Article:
By Toby Barrett, Tillsonburg News
There is a growing concern locally and across Ontario. People are finding they just don’t have the extra money to pay for electricity. I hear it at my offices and I’ve heard it door to door as I canvassed hamlets across Norfolk and Haldimand.
And the dawning of a new year does little to shed light on how government expects families and industry to afford its costly legacy of shaky energy policies. After seven years of tinkering and backtracking with energy experiments, electricity rates have skyrocketed 75 per cent under this government, and that doesn’t include an additional 8 per cent HST now on bills.
Worse still, Mr. McGuinty’s expensive energy schemes – including the smart meter tax machine and the Samsung deal – will soon force bills up another 46 per cent according to this government’s own modest estimates. In dollars and cents, the Canadian Manufacturers and Exporters estimate the family electricity bill is going up another $732 a year by 2015.
The Ontario Liberals’ decision to vote down a motion this fall to remove the HST from electricity bills will come back to haunt them –I and my caucus colleagues voted in support.
While we see massive subsidies to green energy developers well above the market price for power – 80.2 cents per kWh for solar vs. 4 cents per kWh for coal – in the end, it’s you and I who pay the price.
There are other jurisdictions that adopted similar buy-high, sell-low approaches, but they are walking away after discovering the policy to be unsustainable and unaffordable.
Spain, for example, found that 2.2 jobs were lost in their broader economy for every job that was created by the subsidies. And Italy’s approach cost 4.8 jobs in the broader economy for every subsidized job created.
In response to the negative impact on job creation, and the cost, many international leaders in green energy are now rushing to slash lucrative subsidies – Germany, the UK and New South Wales, Australia have all joined the line-up to reduce green grants.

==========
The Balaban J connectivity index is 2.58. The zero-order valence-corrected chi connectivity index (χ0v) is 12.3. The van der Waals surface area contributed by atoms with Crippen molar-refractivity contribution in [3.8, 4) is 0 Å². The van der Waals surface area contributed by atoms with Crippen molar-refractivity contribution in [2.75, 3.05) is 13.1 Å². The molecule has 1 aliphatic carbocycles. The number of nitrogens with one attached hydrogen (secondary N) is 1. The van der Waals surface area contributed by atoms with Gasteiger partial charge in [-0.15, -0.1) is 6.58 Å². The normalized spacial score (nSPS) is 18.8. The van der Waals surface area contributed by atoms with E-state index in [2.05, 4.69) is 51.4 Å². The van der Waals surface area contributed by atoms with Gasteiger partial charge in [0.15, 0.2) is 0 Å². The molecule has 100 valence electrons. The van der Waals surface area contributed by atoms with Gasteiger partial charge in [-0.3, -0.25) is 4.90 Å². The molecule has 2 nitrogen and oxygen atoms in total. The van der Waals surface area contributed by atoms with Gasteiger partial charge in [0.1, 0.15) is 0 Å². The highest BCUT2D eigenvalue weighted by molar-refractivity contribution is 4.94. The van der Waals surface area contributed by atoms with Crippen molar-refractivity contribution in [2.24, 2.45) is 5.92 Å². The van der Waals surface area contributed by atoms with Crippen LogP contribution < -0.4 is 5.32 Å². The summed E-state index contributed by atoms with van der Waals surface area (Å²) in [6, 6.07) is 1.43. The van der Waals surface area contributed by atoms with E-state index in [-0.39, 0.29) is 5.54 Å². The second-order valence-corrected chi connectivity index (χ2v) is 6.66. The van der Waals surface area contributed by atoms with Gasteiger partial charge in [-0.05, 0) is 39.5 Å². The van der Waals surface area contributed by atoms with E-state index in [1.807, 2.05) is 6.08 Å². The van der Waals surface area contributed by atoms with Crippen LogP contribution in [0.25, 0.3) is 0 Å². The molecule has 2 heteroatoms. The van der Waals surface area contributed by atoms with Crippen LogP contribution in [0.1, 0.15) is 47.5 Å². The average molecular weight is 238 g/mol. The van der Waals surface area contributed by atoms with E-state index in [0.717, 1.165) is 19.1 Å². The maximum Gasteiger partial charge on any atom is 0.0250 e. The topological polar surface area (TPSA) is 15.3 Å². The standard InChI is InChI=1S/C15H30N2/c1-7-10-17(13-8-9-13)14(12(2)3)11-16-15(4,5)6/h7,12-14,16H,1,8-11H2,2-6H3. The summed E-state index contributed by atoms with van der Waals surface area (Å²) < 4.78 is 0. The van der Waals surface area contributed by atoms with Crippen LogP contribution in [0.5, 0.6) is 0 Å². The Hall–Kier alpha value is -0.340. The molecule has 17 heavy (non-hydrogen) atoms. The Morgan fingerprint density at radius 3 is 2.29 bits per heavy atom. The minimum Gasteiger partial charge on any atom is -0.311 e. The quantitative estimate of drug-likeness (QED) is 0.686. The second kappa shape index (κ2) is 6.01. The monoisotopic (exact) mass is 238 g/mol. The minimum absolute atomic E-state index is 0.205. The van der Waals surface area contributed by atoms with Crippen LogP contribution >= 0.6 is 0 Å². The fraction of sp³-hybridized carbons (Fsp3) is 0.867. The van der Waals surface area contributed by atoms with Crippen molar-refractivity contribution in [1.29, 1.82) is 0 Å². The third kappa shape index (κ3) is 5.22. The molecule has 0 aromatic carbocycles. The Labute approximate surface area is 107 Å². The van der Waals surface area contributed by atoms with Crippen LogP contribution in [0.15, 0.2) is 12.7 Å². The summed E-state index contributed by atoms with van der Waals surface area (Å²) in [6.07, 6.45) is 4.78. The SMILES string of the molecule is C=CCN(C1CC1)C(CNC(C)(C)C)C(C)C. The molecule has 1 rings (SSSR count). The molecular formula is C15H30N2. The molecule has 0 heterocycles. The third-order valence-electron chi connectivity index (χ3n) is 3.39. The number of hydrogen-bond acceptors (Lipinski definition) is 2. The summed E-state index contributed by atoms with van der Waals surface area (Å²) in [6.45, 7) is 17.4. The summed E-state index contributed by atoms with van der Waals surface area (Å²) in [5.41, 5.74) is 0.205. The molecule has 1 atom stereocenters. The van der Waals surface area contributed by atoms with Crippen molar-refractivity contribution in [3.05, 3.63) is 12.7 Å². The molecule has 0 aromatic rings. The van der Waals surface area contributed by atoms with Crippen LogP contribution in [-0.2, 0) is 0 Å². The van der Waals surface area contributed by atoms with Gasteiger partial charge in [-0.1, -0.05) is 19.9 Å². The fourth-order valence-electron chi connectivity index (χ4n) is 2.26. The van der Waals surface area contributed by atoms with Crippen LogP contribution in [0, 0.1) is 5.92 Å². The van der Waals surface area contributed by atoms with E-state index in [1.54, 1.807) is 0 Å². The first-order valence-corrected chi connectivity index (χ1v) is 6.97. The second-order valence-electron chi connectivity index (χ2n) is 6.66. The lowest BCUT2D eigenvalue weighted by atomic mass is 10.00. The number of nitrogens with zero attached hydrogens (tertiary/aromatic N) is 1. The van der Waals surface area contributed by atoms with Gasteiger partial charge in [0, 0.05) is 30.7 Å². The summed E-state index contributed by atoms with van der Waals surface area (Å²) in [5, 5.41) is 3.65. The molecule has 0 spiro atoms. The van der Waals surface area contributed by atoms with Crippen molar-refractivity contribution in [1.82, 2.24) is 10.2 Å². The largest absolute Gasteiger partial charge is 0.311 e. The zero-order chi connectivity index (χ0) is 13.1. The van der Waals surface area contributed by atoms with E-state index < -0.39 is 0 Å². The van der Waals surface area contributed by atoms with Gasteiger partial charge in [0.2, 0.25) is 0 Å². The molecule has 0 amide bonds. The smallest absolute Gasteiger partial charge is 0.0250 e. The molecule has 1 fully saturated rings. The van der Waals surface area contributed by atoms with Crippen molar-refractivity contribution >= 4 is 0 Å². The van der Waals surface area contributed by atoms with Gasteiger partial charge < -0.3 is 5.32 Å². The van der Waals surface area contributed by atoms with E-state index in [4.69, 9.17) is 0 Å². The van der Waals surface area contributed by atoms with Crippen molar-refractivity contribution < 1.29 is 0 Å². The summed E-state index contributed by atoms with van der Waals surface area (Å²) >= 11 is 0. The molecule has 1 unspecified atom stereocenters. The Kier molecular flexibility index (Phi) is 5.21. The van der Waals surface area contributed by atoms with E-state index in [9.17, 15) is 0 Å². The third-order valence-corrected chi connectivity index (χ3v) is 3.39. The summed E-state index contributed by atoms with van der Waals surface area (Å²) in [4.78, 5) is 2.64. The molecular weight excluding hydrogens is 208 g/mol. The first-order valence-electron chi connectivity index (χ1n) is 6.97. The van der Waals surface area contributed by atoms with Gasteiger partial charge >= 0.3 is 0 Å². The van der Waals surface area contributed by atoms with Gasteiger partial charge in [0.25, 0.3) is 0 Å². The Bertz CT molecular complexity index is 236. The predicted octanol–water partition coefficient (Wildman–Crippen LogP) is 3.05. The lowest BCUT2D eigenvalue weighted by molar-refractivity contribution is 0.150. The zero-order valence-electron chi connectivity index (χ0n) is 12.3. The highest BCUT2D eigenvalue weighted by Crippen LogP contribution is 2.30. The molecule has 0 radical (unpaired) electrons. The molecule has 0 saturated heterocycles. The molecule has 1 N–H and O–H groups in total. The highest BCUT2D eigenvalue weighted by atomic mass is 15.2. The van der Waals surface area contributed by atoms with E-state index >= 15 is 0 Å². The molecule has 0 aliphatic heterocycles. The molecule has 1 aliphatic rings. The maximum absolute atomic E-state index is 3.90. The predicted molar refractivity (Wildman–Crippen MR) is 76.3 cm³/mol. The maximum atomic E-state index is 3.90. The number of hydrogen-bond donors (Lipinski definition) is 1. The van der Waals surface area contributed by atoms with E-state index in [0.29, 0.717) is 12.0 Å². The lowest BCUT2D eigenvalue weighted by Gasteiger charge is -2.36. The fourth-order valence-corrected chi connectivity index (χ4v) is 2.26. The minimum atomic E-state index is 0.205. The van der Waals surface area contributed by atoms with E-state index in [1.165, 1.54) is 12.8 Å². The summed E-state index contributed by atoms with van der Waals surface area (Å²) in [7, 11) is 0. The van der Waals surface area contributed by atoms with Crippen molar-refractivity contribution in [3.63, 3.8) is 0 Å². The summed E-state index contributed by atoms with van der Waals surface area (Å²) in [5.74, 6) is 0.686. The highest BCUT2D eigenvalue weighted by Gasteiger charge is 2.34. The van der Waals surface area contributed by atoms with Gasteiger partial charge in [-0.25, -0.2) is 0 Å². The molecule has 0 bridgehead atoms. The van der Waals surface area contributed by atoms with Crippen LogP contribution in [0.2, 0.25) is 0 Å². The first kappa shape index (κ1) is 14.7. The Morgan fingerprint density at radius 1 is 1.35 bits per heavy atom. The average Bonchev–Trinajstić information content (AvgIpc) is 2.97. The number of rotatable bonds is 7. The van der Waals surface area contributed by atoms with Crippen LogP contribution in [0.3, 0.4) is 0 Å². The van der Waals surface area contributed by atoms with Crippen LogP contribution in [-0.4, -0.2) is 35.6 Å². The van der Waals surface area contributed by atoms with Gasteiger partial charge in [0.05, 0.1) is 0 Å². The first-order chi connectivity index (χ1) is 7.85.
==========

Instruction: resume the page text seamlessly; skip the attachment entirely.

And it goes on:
Here in Ontario, it’s municipalities that have been lining up to take their shots at changing the costly course of the Green Energy Act. Over the past two months at least 25 municipalities have passed motions asking for government action on the electricity file. Many of them echo the sentiments of a draft resolution sent around by the Municipal Taxpayer Advocacy group, in part to:
· remove the PST portion of the electricity bill
· limit electricity rate increases to the rate of inflation
· restore input on wind and energy from waste
· report findings of a Competition Bureau investigation into the Samsung contract.
As well, since last fall a series of resolutions have been tabled in which 75 Ontario municipalities opposed the use of huge wind turbines – requesting a moratorium on new wind power projects until health concerns have been addressed. Last May, Norfolk County approved a motion to support a moratorium on the erection of any industrial wind turbines until rigorous scientific research has been conducted.
As Ontario’s Opposition, we support a moratorium, as well as real choice on time-of-use smart meter pricing, and the naming of a consumer advocate to the Ontario Energy Board.
We can’t afford to do less.